Do-it-Yourself: Saving the Planet Counting the Cost no.1
1.0 Introduction From recent discussions, it would appear that many people are concerned about climate change but don’t really know where to start when it comes to doing anything about it. A good starting point for any rational plan is to first understand the problem. How much CO2 emissions are each of us actually responsible for? Which of our actions are the biggest causes? Finding answers to these questions can avoid wasting time, effort and money on things which will make little difference and allow us to concentrate on those that will make the most. A good place to start is to determine the emissions caused by our use of gas, electricity, petrol, diesel and flying. These are likely to account for a major part of our emissions, are more under our direct control than other things and are relatively easy to calculate. I’ll cover some other things later. The equipment needed includes some old gas bills and other such records, biro, paper, calculator, a little junior school arithmetic, a spare hour, a big mug of coffee and at least four chocolate digestives.
1.1 Gas Let’s start with gas. We need two gas meter readings taken as close as possible to one year apart and preferably taken in the summer months. If you haven’t been in the habit of reading your meter, they can be obtained from old gas bills or statements. All we have to do then is subtract the smaller number from the bigger one to get the volume of gas consumed in a year, then multiply that by 11.1 to convert the volume to its energy value and finally multiply by 0.2 to convert the energy value to kilo grammes of CO2 released into the atmosphere. For my house, the meter reading on 22/07/2019 was 80.070 and on 22/07/2020 was 877.132. The arithmetic is then... (877.132 - 80.070) * 11.1 * 0.2 = 1769.48Kg The above calculation assumes you have a modern meter that measures in cubic meters. If you have an old meter that works in cubic feet, you need to do the calculation as above but then divide by the answer by 35.31.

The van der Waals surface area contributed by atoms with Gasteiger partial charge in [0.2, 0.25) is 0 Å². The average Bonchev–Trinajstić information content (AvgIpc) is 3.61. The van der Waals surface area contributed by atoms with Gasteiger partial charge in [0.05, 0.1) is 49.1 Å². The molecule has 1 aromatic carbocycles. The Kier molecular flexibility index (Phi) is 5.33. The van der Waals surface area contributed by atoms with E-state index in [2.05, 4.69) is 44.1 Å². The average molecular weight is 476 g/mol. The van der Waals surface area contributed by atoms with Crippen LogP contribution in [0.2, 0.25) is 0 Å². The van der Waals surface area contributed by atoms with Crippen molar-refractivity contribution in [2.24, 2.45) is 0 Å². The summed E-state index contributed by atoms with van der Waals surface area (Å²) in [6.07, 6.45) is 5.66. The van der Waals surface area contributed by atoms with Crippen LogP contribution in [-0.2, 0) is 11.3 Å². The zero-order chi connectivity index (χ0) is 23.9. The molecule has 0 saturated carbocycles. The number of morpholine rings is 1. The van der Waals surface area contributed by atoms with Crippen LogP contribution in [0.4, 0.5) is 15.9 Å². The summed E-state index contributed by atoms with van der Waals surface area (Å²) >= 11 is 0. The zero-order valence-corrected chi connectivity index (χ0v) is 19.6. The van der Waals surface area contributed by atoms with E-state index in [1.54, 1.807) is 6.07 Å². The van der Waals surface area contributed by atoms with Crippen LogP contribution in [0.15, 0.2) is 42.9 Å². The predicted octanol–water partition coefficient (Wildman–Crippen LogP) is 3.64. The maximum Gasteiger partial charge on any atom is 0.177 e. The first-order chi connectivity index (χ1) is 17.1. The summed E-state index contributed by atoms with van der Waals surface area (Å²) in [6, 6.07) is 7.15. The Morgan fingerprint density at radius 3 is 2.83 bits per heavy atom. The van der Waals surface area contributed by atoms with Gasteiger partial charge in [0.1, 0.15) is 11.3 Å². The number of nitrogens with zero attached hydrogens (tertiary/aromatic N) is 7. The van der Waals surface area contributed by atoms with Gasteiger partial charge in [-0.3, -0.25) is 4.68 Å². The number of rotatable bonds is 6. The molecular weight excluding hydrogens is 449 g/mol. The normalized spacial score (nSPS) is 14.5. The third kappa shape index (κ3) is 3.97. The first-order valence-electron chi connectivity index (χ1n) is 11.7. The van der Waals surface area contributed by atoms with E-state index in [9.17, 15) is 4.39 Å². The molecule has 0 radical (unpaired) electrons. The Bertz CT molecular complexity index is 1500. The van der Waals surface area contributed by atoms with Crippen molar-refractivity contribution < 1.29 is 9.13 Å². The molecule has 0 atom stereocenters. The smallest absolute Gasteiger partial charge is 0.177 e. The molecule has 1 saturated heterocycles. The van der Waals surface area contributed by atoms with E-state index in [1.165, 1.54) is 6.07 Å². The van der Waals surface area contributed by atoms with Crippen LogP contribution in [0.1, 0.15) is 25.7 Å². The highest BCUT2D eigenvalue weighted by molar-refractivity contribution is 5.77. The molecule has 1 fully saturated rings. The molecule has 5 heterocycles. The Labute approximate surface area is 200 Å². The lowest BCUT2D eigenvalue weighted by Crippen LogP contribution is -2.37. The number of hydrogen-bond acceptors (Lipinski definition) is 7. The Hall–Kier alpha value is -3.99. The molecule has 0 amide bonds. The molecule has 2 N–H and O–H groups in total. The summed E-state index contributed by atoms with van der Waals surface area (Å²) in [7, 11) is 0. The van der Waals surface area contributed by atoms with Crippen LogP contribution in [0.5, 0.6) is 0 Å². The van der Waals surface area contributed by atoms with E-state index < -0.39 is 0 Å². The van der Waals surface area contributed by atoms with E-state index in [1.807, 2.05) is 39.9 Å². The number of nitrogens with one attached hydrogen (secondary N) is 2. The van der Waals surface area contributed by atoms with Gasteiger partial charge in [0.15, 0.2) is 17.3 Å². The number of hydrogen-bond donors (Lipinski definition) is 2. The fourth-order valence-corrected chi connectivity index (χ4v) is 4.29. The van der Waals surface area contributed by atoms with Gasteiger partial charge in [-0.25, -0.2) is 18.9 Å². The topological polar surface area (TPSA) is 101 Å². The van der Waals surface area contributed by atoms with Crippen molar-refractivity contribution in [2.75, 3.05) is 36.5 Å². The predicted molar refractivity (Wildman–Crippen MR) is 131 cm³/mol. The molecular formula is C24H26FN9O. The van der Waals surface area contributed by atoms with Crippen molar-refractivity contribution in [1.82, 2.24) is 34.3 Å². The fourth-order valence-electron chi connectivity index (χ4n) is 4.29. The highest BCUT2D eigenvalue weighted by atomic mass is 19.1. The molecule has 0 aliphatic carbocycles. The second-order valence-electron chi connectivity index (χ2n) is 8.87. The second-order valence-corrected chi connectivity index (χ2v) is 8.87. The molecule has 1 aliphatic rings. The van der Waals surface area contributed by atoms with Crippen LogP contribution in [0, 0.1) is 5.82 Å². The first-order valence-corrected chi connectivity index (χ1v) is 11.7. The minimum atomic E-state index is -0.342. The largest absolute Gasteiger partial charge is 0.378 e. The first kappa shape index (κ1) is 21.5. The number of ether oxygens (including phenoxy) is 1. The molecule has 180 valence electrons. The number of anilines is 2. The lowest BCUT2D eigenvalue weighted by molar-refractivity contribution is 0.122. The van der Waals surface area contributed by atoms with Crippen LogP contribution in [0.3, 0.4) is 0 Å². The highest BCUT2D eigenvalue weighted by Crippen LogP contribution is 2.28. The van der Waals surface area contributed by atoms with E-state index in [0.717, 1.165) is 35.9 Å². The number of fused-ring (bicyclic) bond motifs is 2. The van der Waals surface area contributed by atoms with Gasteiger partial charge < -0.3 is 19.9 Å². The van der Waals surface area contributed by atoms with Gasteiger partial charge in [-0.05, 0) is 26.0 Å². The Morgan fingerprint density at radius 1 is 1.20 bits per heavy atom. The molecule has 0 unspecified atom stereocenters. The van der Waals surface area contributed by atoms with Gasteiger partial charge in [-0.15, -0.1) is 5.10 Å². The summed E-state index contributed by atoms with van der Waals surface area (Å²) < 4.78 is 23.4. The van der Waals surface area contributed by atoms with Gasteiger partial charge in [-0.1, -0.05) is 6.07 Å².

1769 kilos may not immediately mean much. To provide a reference, 1 litre of water weighs 1 kilo, I weigh 75, 1000 is near enough a ton, while my car (a large estate) weighs 1505. It may come as a bit of shock to realise that, every year, your boiler, an innocent looking little white box out of sight and out of mind in a cupboard somewhere, is producing amounts of CO2 you can measure in tons but it’s true nevertheless. Just to complete the picture, there are about 24 million houses in Britain alone... that’s why the world has a problem.
1.2 Electricity Having got a figure for our emissions caused by our gas usage, the next thing is to do the same for electricity. Again two readings as near as possible to one year apart are needed. Calculating the resultant CO2 emissions is a bit tricky since the performance of the electricity generation system varies with time and the load on it. For simplicity I have used the 2019 average value of 0.241 kilos of CO2 per kilowatt hour raised to account for the 14% losses in the distribution system. Thus for my house, the reading on 22/07/2019 was 3510.66 and on 22/07/2020 was 5442.42. The arithmetic is then... (5442.42 - 3510.66) * 0.241 / 0.86 = 541.34kg Thus, in my case, the emissions caused by my gas usage are over 3 times those caused by my electricity use. This is despite that year’s electricity use being unusually high and its gas use unusually low because the boiler was out of action for two weeks in the middle of winter. I can thus draw a useful conclusion about my emissions... I would be pretty much wasting my time trying to further reduce my electricity use; my efforts would be better directed towards reducing my gas use. Your numbers and therefore your conclusions may be different of course.